23rd May 2014; Eintracht Braunschweig finished bottom of the Bundesliga and were relegated straight back to the 2.Bundesliga. Karim Bellarabi, who'd been loaned to his former club for the season, would return to Bayer Leverkusen. The Westphalia club had gone through a season of turmoil themselves, with Sami Hyypia being sacked and Roger Schmidt being chosen to take the reigns. At the time, it was unclear what was to become of Bellarabi. The wide-man was signed from Braunschweig, on a costless, back in 2011 and he had shown great promise during his spells with 'die Lowen', but was he good enough to earn a starting berth at a Champions League side?
Just a few months on from the relegation with Braunschweig, Bellarabi answered the doubters in emphatic fashion. The winger is blessed with pace, attacking prowess and, most importantly to Schmidt, a mighty impressive defensive work-rate. He's been in Leverkusen since 2011, but only featured eighteen times. So for a coach to put faith in him like Thorsten Lieberknecht did last season, Schmidt's selection of him has further boosted his confidence. That grit and determination has only been multiplied, thanks to a seemingly regular starting place at one of Germany's best clubs.
Bellarabi has been a revelation – since he returned from Braunschweig – in both attack and defence. Last season, limitations were put on the attacking-side of his game, as Lieberknecht required the utmost in defensive concentration to play his high-pressing game. That preparation has served the 24-year-old well, as it was a natural progression to play under Schmidt and his style of football. The former-Red Bull Salzburg coach, who achieved great things with the Austrian champions, has made Leverkusen a joy to look. The fast-passing, counter-attacking and high-pressing game, which he has implemented with great effect and speed, was executed to near perfection against Borussia Dortmund.
The 0-2 victory at the Westfalenstadion, including the fastest ever Bundesliga goal, showcased Bellarabi and Schmidt's true qualities. Bellarabi was the scorer of the historic goal, also setting up Stefan Kießling for the second:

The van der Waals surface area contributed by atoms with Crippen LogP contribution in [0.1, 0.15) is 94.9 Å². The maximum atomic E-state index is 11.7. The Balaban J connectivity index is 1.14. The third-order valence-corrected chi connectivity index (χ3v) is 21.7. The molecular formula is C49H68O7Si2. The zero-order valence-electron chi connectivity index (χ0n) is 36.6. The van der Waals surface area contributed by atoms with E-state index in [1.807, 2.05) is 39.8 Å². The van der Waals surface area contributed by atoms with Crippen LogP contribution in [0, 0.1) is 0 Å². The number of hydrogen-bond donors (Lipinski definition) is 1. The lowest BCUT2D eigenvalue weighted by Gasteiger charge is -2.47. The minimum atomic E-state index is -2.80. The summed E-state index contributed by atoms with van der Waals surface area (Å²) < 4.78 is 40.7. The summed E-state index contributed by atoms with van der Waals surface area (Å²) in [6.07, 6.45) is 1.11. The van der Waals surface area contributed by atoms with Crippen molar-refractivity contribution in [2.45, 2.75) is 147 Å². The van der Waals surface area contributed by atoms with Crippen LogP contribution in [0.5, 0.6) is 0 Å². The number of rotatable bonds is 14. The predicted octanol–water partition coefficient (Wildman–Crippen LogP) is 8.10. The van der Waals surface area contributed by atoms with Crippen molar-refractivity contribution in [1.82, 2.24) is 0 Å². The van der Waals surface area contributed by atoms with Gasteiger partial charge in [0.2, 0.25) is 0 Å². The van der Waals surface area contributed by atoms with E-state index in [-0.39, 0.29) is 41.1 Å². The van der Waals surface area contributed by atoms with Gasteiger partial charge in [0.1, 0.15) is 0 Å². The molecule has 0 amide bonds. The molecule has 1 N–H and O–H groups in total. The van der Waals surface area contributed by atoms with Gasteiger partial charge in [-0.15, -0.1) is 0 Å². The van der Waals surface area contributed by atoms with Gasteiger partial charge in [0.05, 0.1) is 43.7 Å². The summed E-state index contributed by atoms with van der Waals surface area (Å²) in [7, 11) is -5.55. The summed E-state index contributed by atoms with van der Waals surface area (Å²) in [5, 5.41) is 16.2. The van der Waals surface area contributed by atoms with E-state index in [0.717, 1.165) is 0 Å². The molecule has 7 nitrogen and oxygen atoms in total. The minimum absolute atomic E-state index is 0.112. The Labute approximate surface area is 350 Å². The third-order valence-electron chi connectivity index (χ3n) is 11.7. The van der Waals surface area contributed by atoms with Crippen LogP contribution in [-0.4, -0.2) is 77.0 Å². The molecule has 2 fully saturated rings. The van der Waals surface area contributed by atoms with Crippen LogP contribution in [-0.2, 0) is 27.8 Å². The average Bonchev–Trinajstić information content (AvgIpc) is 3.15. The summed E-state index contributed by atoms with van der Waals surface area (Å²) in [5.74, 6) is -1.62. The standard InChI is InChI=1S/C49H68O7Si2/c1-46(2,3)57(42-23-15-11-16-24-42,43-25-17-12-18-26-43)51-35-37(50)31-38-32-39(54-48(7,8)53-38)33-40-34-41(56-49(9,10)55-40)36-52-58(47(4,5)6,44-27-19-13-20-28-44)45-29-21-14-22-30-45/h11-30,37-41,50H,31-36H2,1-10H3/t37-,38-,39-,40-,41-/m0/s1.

"We always play the ball directly forward from kick-off,'' said the winger to bundesliga.de. "That's what we did again this time, and that is our plan. I'm delighted because of course this is something quite special for me. I didn't know (it was the quickest goal) when I was on the field. I only found out about it after the final whistle and I've got to wait for it to sink in. It's a great thing for me, but the most important thing is that we took three points from Dortmund.''
"We knew we were capable of beating Dortmund,'' added Bellarabi on Bundesliga.de. "We imposed our style of play for 90 minutes and that was decisive. We had the right mentality and that's why we deserved to win.''
The current confidence in Leverkusen is extremely refreshing, notably so, in comparison to the final stages of Hyypia's time in charge. Last season, this commandeering style of play would not have been possible. Schmidt has installed a new-found belief into his players. They seem capable of shaking off the shackles of previous and imposing themselves on a game. Tin Jedvaj looked like a seasoned campaigner, while the trio behind Kießling had a new lease of life. Jedvaj and Bellarabi formed a formidable partnership down the right-hand side on Saturday evening. Any threat down the the Dortmund left was quickly dealt with and then turned on, so that Leverkusen could break away.
The pressing paid dividends and created the second goal. Bellarabi robbed Erik Durm and then fed Kießling to finish the game off. Not only did it create the goal, but it completely disrupted BVB's rhythm. In the simplest terms, Schmidt 'out-Dortmunded' Dortmund in a pressing sense. The hosts were sluggish and lacked the spark to get them started. However that must be put down to, at least in part, Leverkusen's play. While stats don't paint the whole picture of a game/player, it does say something for Karim Bellarabi's season so far. Having ran almost 14 kilometres and to still be able to press in such a vigorous fashion the 95th minute, is something to behold; a credit to player and coach. It doesn't stop there, however. 62 high-intensity runs and 45 sprints were a combined league high, only Eintracht Frankfurt's Lucas Piazon made more runs on Matchday 1.
Bellarabi didn't complete a cross and wasn't involved in much passing against BVB, but this season does show a huge improvement in relation to his final product. Two goals and three assists in a trio of competitive matches is extremely impressive, especially for someone who only managed three goals and four assists during the whole of last term. He also managed two tackles and intercepted the ball three times against their Westphalia rivals.
All in all, for a 'late-bloomer', Bellarabi can still develop into a major player at Bayer Leverkusen. He thrives under the exact system that Roger Schmidt uses and both should remain at the club for a very long time, this should allow the winger to continue in the same vein in the coming years. The clinical instinct will come through and as will an even more impressive defensive contribution. It's early doors yet, nothing is certain in football, but the pair could form a great partnership in the years to come.